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What You Need to Know About the First Public Impeachment Hearing

AP Photo/Pablo Martinez Monsivais

The first public impeachment hearing will begin today at 10:00 a.m. before the House Intelligence Committee, with Democrats attempting to make their case that President Trump abused the power of the presidency by delaying military aid to Ukraine in a quid pro quo to pressure the country's president to investigate the Bidens. Ukrainian President Zelensky, however, has said he felt no pressure during the phone call and that the transcript of the call was accurate. 


The witnesses that will testify Wednesday are former U.S. ambassador to Ukraine Bill Taylor and George Kent, deputy assistant secretary of state for European and Eurasian affairs. Former Ukraine Ambassador Marie Yovanovitch is scheduled to testify on Friday.

Chairman Adam Schiff (D-CA) will be making an opening statement, followed by Rep. Devin Nunes (R-CA), the ranking Republican on the committee. 

Schiff and Nunes will have 45 minutes each to question witnesses in the first part of the hearing. They can also delegate the questioning to a committee lawyer instead, which Schiff has indicated he'll do.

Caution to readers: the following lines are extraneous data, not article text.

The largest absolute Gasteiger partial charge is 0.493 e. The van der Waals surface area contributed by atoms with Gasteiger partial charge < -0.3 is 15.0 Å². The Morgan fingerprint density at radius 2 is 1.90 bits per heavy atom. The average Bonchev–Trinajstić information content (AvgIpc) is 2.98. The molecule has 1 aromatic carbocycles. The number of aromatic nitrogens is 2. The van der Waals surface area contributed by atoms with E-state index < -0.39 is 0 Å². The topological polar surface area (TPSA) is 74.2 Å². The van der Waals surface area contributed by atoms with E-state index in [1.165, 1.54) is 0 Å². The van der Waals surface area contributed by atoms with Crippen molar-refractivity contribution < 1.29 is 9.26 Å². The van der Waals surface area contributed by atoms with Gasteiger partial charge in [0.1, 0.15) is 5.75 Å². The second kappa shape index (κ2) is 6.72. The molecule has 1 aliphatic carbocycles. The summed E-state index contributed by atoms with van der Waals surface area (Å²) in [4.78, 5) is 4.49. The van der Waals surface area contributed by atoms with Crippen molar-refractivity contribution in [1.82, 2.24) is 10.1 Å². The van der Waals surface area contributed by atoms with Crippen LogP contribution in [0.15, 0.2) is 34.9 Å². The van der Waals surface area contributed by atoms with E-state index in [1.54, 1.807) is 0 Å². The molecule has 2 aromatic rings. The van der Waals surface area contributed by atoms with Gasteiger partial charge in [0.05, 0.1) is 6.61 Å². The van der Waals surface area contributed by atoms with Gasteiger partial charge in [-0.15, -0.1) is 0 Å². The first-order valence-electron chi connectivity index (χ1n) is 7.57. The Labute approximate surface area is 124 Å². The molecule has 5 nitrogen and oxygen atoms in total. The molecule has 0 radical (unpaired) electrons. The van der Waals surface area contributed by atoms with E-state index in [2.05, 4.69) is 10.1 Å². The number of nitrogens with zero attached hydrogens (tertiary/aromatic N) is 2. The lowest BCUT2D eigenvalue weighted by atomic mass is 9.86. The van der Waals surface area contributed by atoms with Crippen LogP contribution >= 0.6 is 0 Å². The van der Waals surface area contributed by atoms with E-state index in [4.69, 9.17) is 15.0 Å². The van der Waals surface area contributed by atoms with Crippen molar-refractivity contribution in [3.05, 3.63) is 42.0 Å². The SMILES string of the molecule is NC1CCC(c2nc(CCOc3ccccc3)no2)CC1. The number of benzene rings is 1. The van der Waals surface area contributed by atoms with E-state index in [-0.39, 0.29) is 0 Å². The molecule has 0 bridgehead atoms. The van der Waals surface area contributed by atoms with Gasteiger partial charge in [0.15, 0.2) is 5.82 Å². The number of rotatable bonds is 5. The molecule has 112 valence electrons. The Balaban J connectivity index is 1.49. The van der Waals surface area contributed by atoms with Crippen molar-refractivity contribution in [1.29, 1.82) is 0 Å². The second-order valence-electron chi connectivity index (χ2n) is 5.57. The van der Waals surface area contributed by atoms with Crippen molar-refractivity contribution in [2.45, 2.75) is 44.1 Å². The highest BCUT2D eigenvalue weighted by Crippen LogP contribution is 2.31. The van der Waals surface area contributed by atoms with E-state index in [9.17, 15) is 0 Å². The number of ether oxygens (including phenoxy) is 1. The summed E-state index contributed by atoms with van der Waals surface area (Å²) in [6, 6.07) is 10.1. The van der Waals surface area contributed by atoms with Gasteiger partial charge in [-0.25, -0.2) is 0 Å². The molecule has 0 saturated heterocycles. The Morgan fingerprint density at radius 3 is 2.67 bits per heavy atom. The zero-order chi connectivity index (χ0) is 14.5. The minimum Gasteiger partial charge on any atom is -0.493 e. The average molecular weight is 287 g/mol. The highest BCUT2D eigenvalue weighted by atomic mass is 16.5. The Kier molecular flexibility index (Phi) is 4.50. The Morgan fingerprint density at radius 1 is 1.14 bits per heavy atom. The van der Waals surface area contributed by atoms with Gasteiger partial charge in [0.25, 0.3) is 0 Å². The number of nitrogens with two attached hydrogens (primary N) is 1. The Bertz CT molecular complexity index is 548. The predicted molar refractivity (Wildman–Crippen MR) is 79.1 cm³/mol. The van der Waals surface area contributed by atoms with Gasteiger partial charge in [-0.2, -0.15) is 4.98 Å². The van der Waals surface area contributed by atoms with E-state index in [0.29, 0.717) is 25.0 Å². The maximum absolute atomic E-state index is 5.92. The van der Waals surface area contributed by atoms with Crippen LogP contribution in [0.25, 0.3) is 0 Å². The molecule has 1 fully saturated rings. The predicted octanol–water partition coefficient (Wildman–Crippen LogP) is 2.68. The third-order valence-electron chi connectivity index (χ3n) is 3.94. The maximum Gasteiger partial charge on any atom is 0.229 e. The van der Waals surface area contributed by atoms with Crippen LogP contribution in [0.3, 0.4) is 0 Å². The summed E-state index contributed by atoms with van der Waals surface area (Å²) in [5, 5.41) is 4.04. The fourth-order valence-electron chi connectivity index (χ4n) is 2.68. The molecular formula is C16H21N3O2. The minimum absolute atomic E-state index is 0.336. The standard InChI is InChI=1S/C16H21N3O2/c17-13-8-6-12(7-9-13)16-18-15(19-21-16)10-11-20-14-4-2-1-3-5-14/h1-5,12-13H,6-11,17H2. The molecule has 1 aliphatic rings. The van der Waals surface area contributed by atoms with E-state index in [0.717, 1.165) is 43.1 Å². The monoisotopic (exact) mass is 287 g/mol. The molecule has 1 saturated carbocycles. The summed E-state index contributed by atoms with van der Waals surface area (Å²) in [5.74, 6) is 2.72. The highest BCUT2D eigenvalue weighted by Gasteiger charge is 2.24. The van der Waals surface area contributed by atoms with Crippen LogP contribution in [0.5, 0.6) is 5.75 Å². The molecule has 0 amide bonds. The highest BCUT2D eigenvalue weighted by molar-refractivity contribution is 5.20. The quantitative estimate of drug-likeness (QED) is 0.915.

Schiff will determine if there is a need for an additional 90 minute staff round or to move on to lawmaker questions.

Once the staff question round or rounds conclude, the format will revert to one similar to a traditional congressional hearing, with lawmakers getting five minutes each to ask questions. (NBC)

Republicans are expected to argue that the career diplomats' information is not based on direct interactions with the president.  

On Tuesday, President Trump questioned why so much emphasis was being put on "2nd and 3rd hand witnesses."


President Trump's schedule is clear in the morning until noon, when he meets with Turkish President Recep Tayyip Erdogan. 

The length of the hearing is to be determined, but could last until late afternoon. 

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